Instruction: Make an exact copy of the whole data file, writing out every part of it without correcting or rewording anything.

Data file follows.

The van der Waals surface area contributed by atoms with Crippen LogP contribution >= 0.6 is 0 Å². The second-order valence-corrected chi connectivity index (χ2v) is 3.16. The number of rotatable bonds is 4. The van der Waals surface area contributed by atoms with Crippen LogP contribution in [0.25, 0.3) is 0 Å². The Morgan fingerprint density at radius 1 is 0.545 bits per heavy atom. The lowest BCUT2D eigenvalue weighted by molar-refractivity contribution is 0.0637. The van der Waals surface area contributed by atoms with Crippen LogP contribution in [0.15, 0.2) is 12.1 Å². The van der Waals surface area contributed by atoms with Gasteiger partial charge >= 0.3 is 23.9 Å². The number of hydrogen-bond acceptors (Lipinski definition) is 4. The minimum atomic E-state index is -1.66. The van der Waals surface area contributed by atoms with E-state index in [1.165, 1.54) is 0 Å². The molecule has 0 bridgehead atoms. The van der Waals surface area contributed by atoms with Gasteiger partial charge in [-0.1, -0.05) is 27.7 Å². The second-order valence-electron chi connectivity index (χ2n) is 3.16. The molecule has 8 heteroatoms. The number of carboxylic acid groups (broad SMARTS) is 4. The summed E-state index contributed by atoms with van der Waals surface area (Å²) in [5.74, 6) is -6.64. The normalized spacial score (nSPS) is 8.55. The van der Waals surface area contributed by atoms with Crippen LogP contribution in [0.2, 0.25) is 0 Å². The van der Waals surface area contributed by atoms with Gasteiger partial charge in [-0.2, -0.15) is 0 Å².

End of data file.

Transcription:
The van der Waals surface area contributed by atoms with Crippen LogP contribution >= 0.6 is 0 Å². The second-order valence-corrected chi connectivity index (χ2v) is 3.16. The number of rotatable bonds is 4. The van der Waals surface area contributed by atoms with Crippen LogP contribution in [0.25, 0.3) is 0 Å². The Morgan fingerprint density at radius 1 is 0.545 bits per heavy atom. The lowest BCUT2D eigenvalue weighted by molar-refractivity contribution is 0.0637. The van der Waals surface area contributed by atoms with Crippen LogP contribution in [0.15, 0.2) is 12.1 Å². The van der Waals surface area contributed by atoms with Gasteiger partial charge >= 0.3 is 23.9 Å². The number of hydrogen-bond acceptors (Lipinski definition) is 4. The minimum atomic E-state index is -1.66. The van der Waals surface area contributed by atoms with E-state index in [1.165, 1.54) is 0 Å². The molecule has 0 bridgehead atoms. The van der Waals surface area contributed by atoms with Gasteiger partial charge in [-0.1, -0.05) is 27.7 Å². The second-order valence-electron chi connectivity index (χ2n) is 3.16. The molecule has 8 heteroatoms. The number of carboxylic acid groups (broad SMARTS) is 4. The summed E-state index contributed by atoms with van der Waals surface area (Å²) in [5.74, 6) is -6.64. The normalized spacial score (nSPS) is 8.55. The van der Waals surface area contributed by atoms with Crippen LogP contribution in [0.2, 0.25) is 0 Å². The van der Waals surface area contributed by atoms with Gasteiger partial charge in [-0.2, -0.15) is 0 Å².